For decades Australia has been at the centre of international efforts to improve elections in Papua New Guinea. Australia has spent almost US$60 million since 2002. Despite this, the 2017 elections were blighted by a frightening pack of problems. Given PNG’s electoral woes it is tempting to conclude aid hasn’t helped. Tempting, but mistaken. Elections may not be good in PNG but good is not the right yardstick for aid success in this area. The appropriate yardstick is vis-à-vis a counterfactual of no international help. As I described in my first post, Papua New Guinea’s domestic political economy produces forces that are at odds with well-run elections. As I discuss in this paper, international engagement has served as a countervailing force against these. Because of this, it is very likely that elections in PNG would be worse still without Australian involvement.
This doesn’t mean that Australian efforts can’t be improved though. Here are some suggestions. Because this is a blog post they are, by necessity, broad. I hope many others will offer a lot more in coming months; for now, treat these ideas as a start.
First up, recognise the road to the next elections starts today. Improving them will be an ongoing effort. It will require engagement, pressure and assistance, every year from now to 2022. The chart below shows my estimates of Australian aid spending devoted to elections in PNG since 2002 (data and sources here). As you can see, the post-2012 effort was inconsistent and less than previous elections. This isn’t the aid program’s fault. In between aid cuts and the death of AusAID, it was a tumultuous time. Even so, there’s still a lesson from 2017: improving elections requires substantial, sustained engagement. It requires staff devoted to the task and it requires the steady accumulation of contextual knowledge.
Estimated Australian aid for elections 2002-2017
[Important update: I’ve been told that aid-funded Australian Electoral Commission assistance to the PNG Electoral Commission was provided for at least part of 2014. This means the $0 Australia reported to the OECD in 2014 understates its actual spend in this area. I’ve also been told that my 2017 figures don’t adequately capture the Australian Defence Force’s assistance. This means actual Australian aid for elections in PNG will be somewhat higher than publicly available data suggest for these years. Please take this into account as you interpret the graph. For what it’s worth, I still believe additional aid was needed.]
Speaking of knowledge, it’s crucial to find out exactly what went wrong in 2017. I’ve already outlined the general dynamic that I think drives PNG’s electoral issues. This, I think, explains a lot. Nevertheless there is more to be learnt about the specific nature of the specific woes of 2017. Some people have alleged that there was major, centralised subversion of electoral system coordinated by senior politicians. I’m inclined to think the real problems were primarily neglect and localised capture, possibly with centralised assistance. I could be wrong though. I want to know exactly what happened. And the Australian government aid program definitely needs to know. This knowledge will be crucial in shaping future attempts to improve things. Different issues will have different remedies. Australia won’t be able to provide all of them; some will come from within PNG. But getting international engagement right means knowing exactly what went wrong. I’ve met many DFAT staff who understand PNG’s politics well. What I’m talking about goes beyond this, though. I think the real dividends will come from a careful and comprehensive synthesis that transcends what individuals know, and which will be a source of understanding long after specific people have moved to new roles.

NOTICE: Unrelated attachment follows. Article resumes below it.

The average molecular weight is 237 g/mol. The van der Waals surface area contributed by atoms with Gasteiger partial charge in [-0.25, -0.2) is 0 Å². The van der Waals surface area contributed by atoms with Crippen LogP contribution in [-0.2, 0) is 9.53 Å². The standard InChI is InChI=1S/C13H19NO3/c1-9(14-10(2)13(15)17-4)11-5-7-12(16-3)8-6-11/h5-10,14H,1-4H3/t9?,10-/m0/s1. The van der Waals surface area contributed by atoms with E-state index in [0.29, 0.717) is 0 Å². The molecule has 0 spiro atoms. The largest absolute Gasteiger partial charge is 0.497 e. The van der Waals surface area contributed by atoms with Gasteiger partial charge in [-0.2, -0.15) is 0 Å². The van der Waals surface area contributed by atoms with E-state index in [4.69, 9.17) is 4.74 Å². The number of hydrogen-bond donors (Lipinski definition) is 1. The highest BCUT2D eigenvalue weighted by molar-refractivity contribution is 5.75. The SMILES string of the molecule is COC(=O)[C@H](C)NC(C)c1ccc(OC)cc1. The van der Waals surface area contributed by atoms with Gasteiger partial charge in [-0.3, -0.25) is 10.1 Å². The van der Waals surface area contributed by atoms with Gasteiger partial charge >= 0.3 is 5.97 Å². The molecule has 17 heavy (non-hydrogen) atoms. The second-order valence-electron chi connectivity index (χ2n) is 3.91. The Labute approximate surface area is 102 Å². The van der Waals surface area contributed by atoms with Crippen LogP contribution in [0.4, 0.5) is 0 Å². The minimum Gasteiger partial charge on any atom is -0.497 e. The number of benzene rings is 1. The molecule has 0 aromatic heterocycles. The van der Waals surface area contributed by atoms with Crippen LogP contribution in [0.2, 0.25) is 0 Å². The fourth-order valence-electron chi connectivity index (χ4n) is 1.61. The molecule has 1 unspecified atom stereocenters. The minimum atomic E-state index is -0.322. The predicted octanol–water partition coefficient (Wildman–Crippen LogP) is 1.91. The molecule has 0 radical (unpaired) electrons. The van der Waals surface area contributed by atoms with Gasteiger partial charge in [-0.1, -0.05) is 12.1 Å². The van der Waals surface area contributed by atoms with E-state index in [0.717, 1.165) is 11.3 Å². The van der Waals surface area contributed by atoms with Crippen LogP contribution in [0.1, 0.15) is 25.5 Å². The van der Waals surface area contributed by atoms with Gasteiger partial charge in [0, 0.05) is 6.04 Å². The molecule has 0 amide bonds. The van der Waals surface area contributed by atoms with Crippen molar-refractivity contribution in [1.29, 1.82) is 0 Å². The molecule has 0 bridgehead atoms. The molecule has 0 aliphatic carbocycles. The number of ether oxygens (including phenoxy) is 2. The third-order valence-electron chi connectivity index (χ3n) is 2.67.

Then, one way or another — in the wake of the 2017 mess — some form of political pressure from Australia will also be necessary. I understand it has to be gentle, I understand there’s an ongoing constructive relationship to be maintained. But some of the needed electoral improvements will only come if PNG’s politicians are pressured. Ideally, this pressure will come from within PNG, and I’m sure some of it will. But given the nature of voter-politician relationships that I spelled out in my first blog, pressure from within is unlikely to be enough on its own. International pressure will also be needed. Maybe this doesn’t fit particularly well with Australia’s other interests in PNG. But — trust me — Australia’s nearest neighbour becoming a failed democracy will be worse again still for Australia. Much worse. Pressing PNG’s political actors to improve the quality of the country’s democracy might be awkward, but it is essential. For Australia as well as PNG.
Commit, learn, and pressure. Not rocket science. But all essential aspects of Australia helping Papua New Guinea on the road between now and much better elections in 2022. PNG itself is not short of talented and dedicated people who will be at the forefront in bringing better elections in five years’ time. But it also has a deeply dysfunctional political economy. An engaged, knowledgeable, well-intended neighbour, who is willing to lean on political elites when required, will help domestic reformers a lot.
Terence Wood is a Research Fellow at the Development Policy Centre.
This post is the last in a three part series; you can read the other two posts here and here.
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